Golf as a pastime has seen renewed interest and an increase in popularity, as an open-air game friendly to social distancing that enabling people to get out of the house, in even the worst of the COVID-19 lockdowns. The number of rounds played in the UK in July 2020, compared to July 2019, were up by as much as 40%.

But, much like any major sport, golf has a representation problem. Of all the registered golfers in in England, 84% are adult men. 3% of the remainder are junior players, leaving a paltry 13% adult female registered golfers in England. This clearly needs to change, but what are the options? What can be done to improve the profile of women in golf, and address the gender disparity in its player base?

Offers and Events to Promote Participation

A crucial way to increase uptake of the sport is to promote offers and events at country clubs. There is a significant barrier to entry in the perceived exclusivity of clubs, which externally appear to require wealth and connections to gain entry. Democratisation of the onboarding process, transparency of clubs and a series of offers and deals for prospective women golf players would be equitable moves, serving to redress the balance of genders and invite more bodies onto golf courses to learn the ropes.

Increased Coverage of Women’s Events

Women’s golfing tournaments receive far less publicity than the male equivalent, despite the frequency of events and height of competition. The Ladies’ Professional Golf Association (LPGA), started in 1950, run the LPGA Tour – a prestigious annual event comprising weekly tournaments with big prize purses and professional golfer who have every right to be household names. With an increase in television coverage for the LPGA tournaments and similar events, the profile of women’s golf would be raised significantly, and distinctions between the genders reduced. This would have a knock-on effect in golfing communities, with women’s golf getting more airtime on country club televisions and in bars, normalising and legitimising the place of women’s grassroots talent on courses across the country.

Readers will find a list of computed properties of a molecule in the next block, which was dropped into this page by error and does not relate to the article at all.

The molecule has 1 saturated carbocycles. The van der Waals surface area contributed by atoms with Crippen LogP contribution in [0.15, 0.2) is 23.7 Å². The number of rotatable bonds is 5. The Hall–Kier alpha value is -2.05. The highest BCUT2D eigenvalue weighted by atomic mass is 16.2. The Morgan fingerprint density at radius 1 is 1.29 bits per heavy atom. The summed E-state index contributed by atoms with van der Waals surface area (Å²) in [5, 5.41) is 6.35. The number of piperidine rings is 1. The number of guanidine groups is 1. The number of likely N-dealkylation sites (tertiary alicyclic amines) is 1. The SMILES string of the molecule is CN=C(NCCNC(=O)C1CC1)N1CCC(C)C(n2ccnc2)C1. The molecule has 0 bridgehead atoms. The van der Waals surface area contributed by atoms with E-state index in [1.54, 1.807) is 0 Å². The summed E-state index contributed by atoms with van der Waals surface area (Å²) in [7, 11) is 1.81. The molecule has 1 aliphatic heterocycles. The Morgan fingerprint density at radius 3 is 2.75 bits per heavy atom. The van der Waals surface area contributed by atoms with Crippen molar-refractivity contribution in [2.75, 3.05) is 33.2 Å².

Inclusivity and Sportsmanship

The barriers to entry into golf are many, but some can manifest in ways other than institutional. Private and personal attitudes to women in golf also need to change, into a more open and inclusive sports environment. Beginners at golf might find it difficult to choose the best driver for them, and advice from fellow, more experienced golfers can be key for many to make that first step into purchasing gear. But for women who may feel alienated by the makeup of contemporary golf organisations, without accessible knowledge and mentorship that information may continue to elude them. Old-fashioned attitudes to women may also pervade private games, making for unsportsmanlike behaviour and a new fan of golf less likely to stick with the sport.